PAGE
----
What is a PCB?

One of the major concepts in electronics is the printed circuit board or PCB. It’s so fundamental that people often forget to explain what a PCB is. Electronics have come a long way. A journey that started with vacuum tubes and relays got its way into silicon and ICs. It became more prevalent in consumer goods. Therefore, there is always pressure to reduce the size and manufacturing costs of electronic products. This drove manufacturers to look for better solutions.

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Measuring PCB, Cable and Interconnect Impedance, Dielectric Constant, Velocity Factor, and Lengths

Controlled impedance printed circuit boards (PCBs) often include a measurement “coupon”, which typically includes sample traces, 6 inches long and constructed as part of the printed circuit board panel.  They are measured to assure the PCB stack-up and the accuracy of the PCB transmission lines. These coupons, as well as the actual PCB signal traces, interconnects and cables are typically measured using a Time Domain Reflectometer (TDR).  A TDR is generally a large, expensive instrument that includes a high-speed edge pulse and a sampling oscilloscope.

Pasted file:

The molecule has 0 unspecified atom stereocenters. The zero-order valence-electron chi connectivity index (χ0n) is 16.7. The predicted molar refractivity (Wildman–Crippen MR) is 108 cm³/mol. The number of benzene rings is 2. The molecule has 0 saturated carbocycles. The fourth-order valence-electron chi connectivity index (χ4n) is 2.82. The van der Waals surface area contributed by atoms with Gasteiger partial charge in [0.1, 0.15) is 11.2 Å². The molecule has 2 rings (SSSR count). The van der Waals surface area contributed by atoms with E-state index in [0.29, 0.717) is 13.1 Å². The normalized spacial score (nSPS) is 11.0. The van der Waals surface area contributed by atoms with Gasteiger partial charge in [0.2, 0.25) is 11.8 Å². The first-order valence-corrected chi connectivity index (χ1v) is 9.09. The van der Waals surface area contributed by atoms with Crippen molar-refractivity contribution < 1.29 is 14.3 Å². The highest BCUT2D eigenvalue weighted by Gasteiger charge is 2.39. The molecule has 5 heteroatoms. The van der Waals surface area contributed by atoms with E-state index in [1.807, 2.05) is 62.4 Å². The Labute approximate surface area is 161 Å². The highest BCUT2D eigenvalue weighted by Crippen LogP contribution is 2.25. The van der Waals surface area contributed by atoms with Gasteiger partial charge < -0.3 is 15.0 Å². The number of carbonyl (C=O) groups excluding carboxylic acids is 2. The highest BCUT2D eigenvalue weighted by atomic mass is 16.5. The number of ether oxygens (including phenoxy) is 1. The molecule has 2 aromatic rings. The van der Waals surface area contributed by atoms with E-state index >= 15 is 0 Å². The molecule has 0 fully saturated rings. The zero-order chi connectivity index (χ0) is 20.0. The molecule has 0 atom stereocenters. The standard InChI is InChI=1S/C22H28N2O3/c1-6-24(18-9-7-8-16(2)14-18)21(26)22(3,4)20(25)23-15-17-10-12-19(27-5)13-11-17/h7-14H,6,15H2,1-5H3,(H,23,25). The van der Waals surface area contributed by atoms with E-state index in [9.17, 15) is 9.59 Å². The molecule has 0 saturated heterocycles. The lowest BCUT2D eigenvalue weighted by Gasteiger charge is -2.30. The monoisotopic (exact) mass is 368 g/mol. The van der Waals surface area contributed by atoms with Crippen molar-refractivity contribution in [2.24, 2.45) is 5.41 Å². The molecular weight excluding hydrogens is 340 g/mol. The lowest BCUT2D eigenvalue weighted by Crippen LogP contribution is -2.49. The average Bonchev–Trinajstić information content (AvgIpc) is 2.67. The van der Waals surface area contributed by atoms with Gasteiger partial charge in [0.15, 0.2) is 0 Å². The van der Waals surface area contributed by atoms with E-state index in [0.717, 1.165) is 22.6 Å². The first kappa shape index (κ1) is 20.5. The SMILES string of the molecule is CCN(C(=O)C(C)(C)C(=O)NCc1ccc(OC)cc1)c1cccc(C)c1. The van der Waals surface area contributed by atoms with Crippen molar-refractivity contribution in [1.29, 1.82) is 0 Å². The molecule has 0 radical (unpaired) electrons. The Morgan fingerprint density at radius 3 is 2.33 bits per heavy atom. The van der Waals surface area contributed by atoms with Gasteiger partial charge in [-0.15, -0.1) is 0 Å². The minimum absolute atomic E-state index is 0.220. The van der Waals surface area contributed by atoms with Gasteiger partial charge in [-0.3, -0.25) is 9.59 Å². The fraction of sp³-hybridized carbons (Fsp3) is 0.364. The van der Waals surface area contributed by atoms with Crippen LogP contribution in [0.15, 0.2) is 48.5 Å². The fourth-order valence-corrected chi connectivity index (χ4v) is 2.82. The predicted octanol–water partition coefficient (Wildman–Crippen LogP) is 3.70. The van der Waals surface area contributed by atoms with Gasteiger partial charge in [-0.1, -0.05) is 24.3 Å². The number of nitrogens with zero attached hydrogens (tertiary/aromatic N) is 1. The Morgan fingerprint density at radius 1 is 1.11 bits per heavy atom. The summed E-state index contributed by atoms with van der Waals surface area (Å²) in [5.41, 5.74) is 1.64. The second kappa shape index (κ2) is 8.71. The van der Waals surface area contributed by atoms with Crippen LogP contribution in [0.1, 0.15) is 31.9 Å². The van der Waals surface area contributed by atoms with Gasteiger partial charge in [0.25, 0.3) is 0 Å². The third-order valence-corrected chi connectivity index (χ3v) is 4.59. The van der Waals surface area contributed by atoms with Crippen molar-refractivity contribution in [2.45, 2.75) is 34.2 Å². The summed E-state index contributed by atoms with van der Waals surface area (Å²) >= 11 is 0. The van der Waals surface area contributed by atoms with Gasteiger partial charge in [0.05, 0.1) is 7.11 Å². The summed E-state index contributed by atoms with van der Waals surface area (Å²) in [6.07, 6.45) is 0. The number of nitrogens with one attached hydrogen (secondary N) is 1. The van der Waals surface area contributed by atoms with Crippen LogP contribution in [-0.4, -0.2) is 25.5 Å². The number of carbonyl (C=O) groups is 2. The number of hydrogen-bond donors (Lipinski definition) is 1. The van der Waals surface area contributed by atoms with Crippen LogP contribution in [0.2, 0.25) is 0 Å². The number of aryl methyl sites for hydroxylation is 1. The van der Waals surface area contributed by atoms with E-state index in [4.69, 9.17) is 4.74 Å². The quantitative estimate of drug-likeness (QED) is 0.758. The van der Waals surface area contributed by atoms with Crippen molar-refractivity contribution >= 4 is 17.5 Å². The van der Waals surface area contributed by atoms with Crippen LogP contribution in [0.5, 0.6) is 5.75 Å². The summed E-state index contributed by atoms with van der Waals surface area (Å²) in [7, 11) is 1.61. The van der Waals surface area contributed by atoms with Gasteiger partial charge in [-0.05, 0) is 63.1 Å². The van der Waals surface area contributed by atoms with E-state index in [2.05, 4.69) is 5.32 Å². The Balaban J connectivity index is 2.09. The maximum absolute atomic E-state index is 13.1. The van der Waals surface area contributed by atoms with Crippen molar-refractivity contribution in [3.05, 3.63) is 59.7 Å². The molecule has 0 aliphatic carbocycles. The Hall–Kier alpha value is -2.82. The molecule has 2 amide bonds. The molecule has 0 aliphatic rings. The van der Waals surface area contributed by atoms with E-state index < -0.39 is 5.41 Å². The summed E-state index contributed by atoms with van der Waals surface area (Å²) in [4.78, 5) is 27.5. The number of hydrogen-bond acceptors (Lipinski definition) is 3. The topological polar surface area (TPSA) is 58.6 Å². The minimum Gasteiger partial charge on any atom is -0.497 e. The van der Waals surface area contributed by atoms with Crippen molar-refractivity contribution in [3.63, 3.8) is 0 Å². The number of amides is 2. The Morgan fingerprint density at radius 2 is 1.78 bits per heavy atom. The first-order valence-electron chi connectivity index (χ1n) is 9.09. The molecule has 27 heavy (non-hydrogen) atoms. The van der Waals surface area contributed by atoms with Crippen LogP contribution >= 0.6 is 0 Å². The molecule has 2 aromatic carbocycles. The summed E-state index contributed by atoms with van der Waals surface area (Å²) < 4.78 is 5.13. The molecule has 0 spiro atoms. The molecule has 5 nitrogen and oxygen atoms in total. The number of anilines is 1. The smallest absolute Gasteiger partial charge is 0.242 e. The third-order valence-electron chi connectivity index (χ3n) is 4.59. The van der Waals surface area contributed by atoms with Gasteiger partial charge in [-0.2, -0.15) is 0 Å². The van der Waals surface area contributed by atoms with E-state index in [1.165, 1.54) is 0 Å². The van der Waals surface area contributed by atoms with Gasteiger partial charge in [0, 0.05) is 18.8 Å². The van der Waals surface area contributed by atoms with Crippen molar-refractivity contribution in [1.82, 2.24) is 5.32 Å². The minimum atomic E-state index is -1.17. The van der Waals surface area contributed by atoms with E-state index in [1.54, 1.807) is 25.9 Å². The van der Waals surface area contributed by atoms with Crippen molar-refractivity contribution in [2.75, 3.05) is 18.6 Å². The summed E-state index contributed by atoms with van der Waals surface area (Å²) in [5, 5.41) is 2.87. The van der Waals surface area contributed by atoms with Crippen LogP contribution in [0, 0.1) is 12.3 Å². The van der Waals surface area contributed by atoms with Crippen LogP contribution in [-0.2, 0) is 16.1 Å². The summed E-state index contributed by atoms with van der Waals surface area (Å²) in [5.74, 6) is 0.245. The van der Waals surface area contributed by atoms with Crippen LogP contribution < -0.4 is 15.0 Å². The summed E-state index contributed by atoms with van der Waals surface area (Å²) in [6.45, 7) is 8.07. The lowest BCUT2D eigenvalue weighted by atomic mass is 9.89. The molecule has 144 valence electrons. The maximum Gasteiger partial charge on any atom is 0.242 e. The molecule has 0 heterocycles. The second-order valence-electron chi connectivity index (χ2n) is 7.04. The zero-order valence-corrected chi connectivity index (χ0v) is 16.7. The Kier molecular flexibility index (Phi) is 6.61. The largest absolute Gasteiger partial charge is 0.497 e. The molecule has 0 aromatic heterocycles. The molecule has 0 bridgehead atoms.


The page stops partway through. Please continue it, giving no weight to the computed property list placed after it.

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Optimizing Power for Clocks and other Sensitive Applications


The topic of clock jitter performance seems to be a current focus of clock, ADC, and power supply manufacturers.  The reasoning is clear; clock jitter interferes with the performance of digital circuits including high speed ADCs.  High speed clocks can be quite sensitive to the “cleanliness” of the power they receive, though quantifying the relationship takes some effort.

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